High-Tc superconductors: key similarities and differences between electron- and hole-doped cuprates unveiled by X-rays
High-Tc superconductivity in copper oxides has been a subject gaining much attention in condensed matter physics since its discovery more than 25 years ago. It occurs by doping a parent antiferromagnetic insulator with either electrons or holes. The differences or similarities between electron- and hole-doped compounds have been a central issue in the study of the copper based superconductors. Because the superconductivity in cuprates is intimately related to antiferromagnetic spin fluctuations, inelastic neutron scattering (INS) has been widely used to study the spin dynamics in the reciprocal lattice space. Very recently, high-resolution resonant inelastic X-ray scattering (RIXS) at the Cu L3-edge has become an alternative technique to measure momentum-resolved spin excitations [1,2]. RIXS can cover momentum space to large q values, where high-energy magnetic excitations are hard to measure with INS. In contrast, charge excitations, which are the counterpart of spin excitations, have been less well explored because of the limited cross section for neutron scattering; however, both spin and charge degrees of freedom should be clarified comprehensively for a definitive understanding of the electron dynamics in cuprates.
In this study, we have performed Cu L3-edge RIXS experiments of the electron-doped superconductor Nd2-xCexCuO4 at beamline ID08 using the AXES spectrometer. RIXS intensity maps as a function of momentum in the CuO2 plane (q||) and energy of the parent (x = 0) and superconducting (x = 0.15) samples are shown in Figure 1. In the parent Nd2CuO4, shape spin-wave excitations with sinusoidal dispersion dominate the RIXS spectra. When electrons are doped, as seen in the spectra of Nd1.85Ce0.15CuO4, the spectral weight clearly moves to higher energy accompanied with the broadening of the width. We also confirmed the high-energy shift of the spin excitations near the magnetic zone centre by INS. This doping evolution of the spin excitations is in distinct contrast to the hole-doped case, where the spectral distribution of the spin excitations broadens but keeps its energy position almost unchanged upon doping [3,4]. In addition to the spin excitations, we found a dispersive mode at higher energy in Nd1.85Ce0.15CuO4. Its peak positions follow the dispersion of the particle-hole charge excitations observed in the Cu K-edge RIXS spectra . We therefore attribute the dispersive mode to the same origin.
From the Cu L3-edge RIXS, complemented by INS and Cu K-edge RIXS, we have clarified the doping evolution of the spin and charge excitations in the electron-doped cuprate superconductors. In Figure 2, we summarise schematically the spin and charge excitations in the parent antiferromagnetic insulator and the electron-doped superconductor. High-energy shift of the spin excitations and their mixture with the charge excitations indicate that the electron dynamics of the electron-doped cuprates has highly itinerant character in the sub-eV energy scale. In contrast, dispersion of the spin excitation in the hole-doped cuprates follows the spin-wave excitations of the parent antiferromagnetic insulator, which means that a more localised picture is suitable. Our findings impose constraints on theoretical models and a comprehensive description of the electronic excitations in the electron- and hole-doped cuprates is a prerequisite for complete understanding of the superconductivity. Finally, this type of experiment will soon become even more enlightening thanks to the ERIXS spectrometer installed at the new ID32 beamline, where a simultaneous increase of energy resolution (x5) and intensity (x3) is expected with respect to the experimental conditions of this work.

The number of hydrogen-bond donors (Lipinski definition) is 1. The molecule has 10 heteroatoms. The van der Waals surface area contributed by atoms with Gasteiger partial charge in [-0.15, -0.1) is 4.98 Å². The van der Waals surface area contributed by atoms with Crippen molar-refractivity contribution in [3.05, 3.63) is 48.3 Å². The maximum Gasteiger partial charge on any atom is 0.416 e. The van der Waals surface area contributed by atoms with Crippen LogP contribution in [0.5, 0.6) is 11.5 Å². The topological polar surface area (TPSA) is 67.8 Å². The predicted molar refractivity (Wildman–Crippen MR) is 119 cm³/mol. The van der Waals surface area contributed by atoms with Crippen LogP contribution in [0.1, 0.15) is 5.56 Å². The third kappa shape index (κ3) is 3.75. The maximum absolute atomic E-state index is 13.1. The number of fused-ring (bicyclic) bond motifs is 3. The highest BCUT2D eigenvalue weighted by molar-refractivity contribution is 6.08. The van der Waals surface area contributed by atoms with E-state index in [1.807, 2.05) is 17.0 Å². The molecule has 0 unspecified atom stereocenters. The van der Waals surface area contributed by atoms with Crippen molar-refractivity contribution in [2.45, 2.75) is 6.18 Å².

Principal publication and authors
High-energy spin and charge excitations in electron-doped copper oxide superconductors, K. Ishii (a), M. Fujita (b), T. Sasaki (b), M. Minola (c), G. Dellea (c), C. Mazzoli (c), K. Kummer (d), G. Ghiringhelli (c), L. Braicovich (c), T. Tohyama (e), K. Tsutsumi (b), K. Sato (b), R. Kajimoto (f), K. Ikeuchi (g), K. Yamada (h), M. Yoshida(a,i), M. Kurooka (i), J. Mizuki (a,i), Nature Communications 5, 3714 (2014).
(a) Japan Atomic Energy Agency, Sayo (Japan)
(b) Tohoku University, Sendai (Japan)
(c) Politecnico di Milano, Milano (Italy)
(e) Kyoto University, Kyoto (Japan)
(f) J-PARC Center, Tokai (Japan)
(g) Comprehensive Research Organization for Science and Society, Tokai (Japan)
(h) High Energy Accelerator Research Organization, Tsukuba (Japan)
(i) Kwansei Gakuin University, Sanda (Japan)
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